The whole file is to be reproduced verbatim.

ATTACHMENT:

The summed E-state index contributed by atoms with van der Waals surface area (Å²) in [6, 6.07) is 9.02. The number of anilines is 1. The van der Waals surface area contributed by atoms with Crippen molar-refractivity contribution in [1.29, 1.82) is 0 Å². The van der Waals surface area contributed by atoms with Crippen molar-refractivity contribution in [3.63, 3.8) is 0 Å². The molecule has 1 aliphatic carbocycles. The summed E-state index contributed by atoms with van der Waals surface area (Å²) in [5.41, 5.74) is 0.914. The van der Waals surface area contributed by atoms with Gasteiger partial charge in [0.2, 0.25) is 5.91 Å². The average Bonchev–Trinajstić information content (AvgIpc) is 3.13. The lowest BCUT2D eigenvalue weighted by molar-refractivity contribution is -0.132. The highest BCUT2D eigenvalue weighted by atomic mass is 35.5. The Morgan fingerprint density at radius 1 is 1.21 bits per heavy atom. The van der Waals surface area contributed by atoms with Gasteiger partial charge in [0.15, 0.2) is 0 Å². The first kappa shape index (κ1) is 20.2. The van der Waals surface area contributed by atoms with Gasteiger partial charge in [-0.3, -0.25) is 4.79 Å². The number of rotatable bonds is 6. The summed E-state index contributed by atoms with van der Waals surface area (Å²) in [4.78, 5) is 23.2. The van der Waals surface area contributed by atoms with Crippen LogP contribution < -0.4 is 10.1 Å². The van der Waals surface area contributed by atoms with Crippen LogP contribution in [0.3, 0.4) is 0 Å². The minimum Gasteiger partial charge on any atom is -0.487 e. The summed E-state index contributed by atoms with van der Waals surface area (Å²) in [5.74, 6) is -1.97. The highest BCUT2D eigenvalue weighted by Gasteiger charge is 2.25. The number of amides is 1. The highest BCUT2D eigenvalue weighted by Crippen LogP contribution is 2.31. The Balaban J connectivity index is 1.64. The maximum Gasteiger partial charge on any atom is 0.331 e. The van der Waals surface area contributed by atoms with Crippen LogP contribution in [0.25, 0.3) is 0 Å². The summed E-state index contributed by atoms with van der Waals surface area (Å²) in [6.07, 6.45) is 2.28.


The summed E-state index contributed by atoms with van der Waals surface area (Å²) in [6, 6.07) is 9.02. The number of anilines is 1. The van der Waals surface area contributed by atoms with Crippen molar-refractivity contribution in [1.29, 1.82) is 0 Å². The van der Waals surface area contributed by atoms with Crippen molar-refractivity contribution in [3.63, 3.8) is 0 Å². The molecule has 1 aliphatic carbocycles. The summed E-state index contributed by atoms with van der Waals surface area (Å²) in [5.41, 5.74) is 0.914. The van der Waals surface area contributed by atoms with Gasteiger partial charge in [0.2, 0.25) is 5.91 Å². The average Bonchev–Trinajstić information content (AvgIpc) is 3.13. The lowest BCUT2D eigenvalue weighted by molar-refractivity contribution is -0.132. The highest BCUT2D eigenvalue weighted by atomic mass is 35.5. The Morgan fingerprint density at radius 1 is 1.21 bits per heavy atom. The van der Waals surface area contributed by atoms with Gasteiger partial charge in [0.15, 0.2) is 0 Å². The first kappa shape index (κ1) is 20.2. The van der Waals surface area contributed by atoms with Gasteiger partial charge in [-0.3, -0.25) is 4.79 Å². The number of rotatable bonds is 6. The summed E-state index contributed by atoms with van der Waals surface area (Å²) in [4.78, 5) is 23.2. The van der Waals surface area contributed by atoms with Crippen LogP contribution < -0.4 is 10.1 Å². The van der Waals surface area contributed by atoms with Crippen LogP contribution in [0.3, 0.4) is 0 Å². The minimum Gasteiger partial charge on any atom is -0.487 e. The summed E-state index contributed by atoms with van der Waals surface area (Å²) in [5.74, 6) is -1.97. The highest BCUT2D eigenvalue weighted by Gasteiger charge is 2.25. The number of amides is 1. The highest BCUT2D eigenvalue weighted by Crippen LogP contribution is 2.31. The Balaban J connectivity index is 1.64. The maximum Gasteiger partial charge on any atom is 0.331 e. The van der Waals surface area contributed by atoms with Crippen LogP contribution in [0.25, 0.3) is 0 Å². The summed E-state index contributed by atoms with van der Waals surface area (Å²) in [6.07, 6.45) is 2.28.